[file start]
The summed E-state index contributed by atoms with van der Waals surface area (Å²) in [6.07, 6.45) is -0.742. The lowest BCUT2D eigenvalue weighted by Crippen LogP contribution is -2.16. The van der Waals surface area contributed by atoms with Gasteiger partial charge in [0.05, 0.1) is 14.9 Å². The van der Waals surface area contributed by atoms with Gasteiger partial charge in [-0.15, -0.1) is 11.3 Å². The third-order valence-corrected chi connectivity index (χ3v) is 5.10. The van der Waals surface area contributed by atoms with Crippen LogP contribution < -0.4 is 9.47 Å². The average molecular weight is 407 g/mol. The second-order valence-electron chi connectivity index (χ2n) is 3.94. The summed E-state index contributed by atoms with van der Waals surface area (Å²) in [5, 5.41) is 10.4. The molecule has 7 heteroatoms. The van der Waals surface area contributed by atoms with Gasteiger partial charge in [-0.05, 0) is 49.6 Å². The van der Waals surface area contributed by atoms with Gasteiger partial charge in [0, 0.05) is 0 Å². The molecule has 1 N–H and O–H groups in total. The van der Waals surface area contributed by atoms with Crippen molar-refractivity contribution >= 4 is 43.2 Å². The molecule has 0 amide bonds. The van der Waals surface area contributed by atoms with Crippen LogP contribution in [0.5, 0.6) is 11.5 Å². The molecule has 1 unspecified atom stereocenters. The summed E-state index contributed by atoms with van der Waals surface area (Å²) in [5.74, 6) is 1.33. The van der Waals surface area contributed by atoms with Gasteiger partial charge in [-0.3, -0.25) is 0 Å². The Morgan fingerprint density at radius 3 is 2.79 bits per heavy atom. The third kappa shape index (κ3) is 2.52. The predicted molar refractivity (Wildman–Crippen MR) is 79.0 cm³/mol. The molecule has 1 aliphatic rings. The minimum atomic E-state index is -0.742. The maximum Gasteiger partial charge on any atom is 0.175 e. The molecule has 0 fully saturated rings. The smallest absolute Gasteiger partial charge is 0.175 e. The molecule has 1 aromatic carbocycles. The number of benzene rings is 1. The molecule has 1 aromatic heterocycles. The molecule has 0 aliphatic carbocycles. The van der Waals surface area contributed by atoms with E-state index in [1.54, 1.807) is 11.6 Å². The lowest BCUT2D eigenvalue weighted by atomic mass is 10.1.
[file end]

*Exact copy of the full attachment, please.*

The summed E-state index contributed by atoms with van der Waals surface area (Å²) in [6.07, 6.45) is -0.742. The lowest BCUT2D eigenvalue weighted by Crippen LogP contribution is -2.16. The van der Waals surface area contributed by atoms with Gasteiger partial charge in [0.05, 0.1) is 14.9 Å². The van der Waals surface area contributed by atoms with Gasteiger partial charge in [-0.15, -0.1) is 11.3 Å². The third-order valence-corrected chi connectivity index (χ3v) is 5.10. The van der Waals surface area contributed by atoms with Crippen LogP contribution < -0.4 is 9.47 Å². The average molecular weight is 407 g/mol. The second-order valence-electron chi connectivity index (χ2n) is 3.94. The summed E-state index contributed by atoms with van der Waals surface area (Å²) in [5, 5.41) is 10.4. The molecule has 7 heteroatoms. The van der Waals surface area contributed by atoms with Gasteiger partial charge in [-0.05, 0) is 49.6 Å². The van der Waals surface area contributed by atoms with Gasteiger partial charge in [0, 0.05) is 0 Å². The molecule has 1 N–H and O–H groups in total. The van der Waals surface area contributed by atoms with Crippen molar-refractivity contribution >= 4 is 43.2 Å². The molecule has 0 amide bonds. The van der Waals surface area contributed by atoms with Crippen LogP contribution in [0.5, 0.6) is 11.5 Å². The molecule has 1 unspecified atom stereocenters. The summed E-state index contributed by atoms with van der Waals surface area (Å²) in [5.74, 6) is 1.33. The van der Waals surface area contributed by atoms with Gasteiger partial charge in [-0.3, -0.25) is 0 Å². The Morgan fingerprint density at radius 3 is 2.79 bits per heavy atom. The third kappa shape index (κ3) is 2.52. The predicted molar refractivity (Wildman–Crippen MR) is 79.0 cm³/mol. The molecule has 1 aliphatic rings. The minimum atomic E-state index is -0.742. The maximum Gasteiger partial charge on any atom is 0.175 e. The molecule has 0 fully saturated rings. The smallest absolute Gasteiger partial charge is 0.175 e. The molecule has 1 aromatic carbocycles. The number of benzene rings is 1. The molecule has 1 aromatic heterocycles. The molecule has 0 aliphatic carbocycles. The van der Waals surface area contributed by atoms with E-state index in [1.54, 1.807) is 11.6 Å². The lowest BCUT2D eigenvalue weighted by atomic mass is 10.1.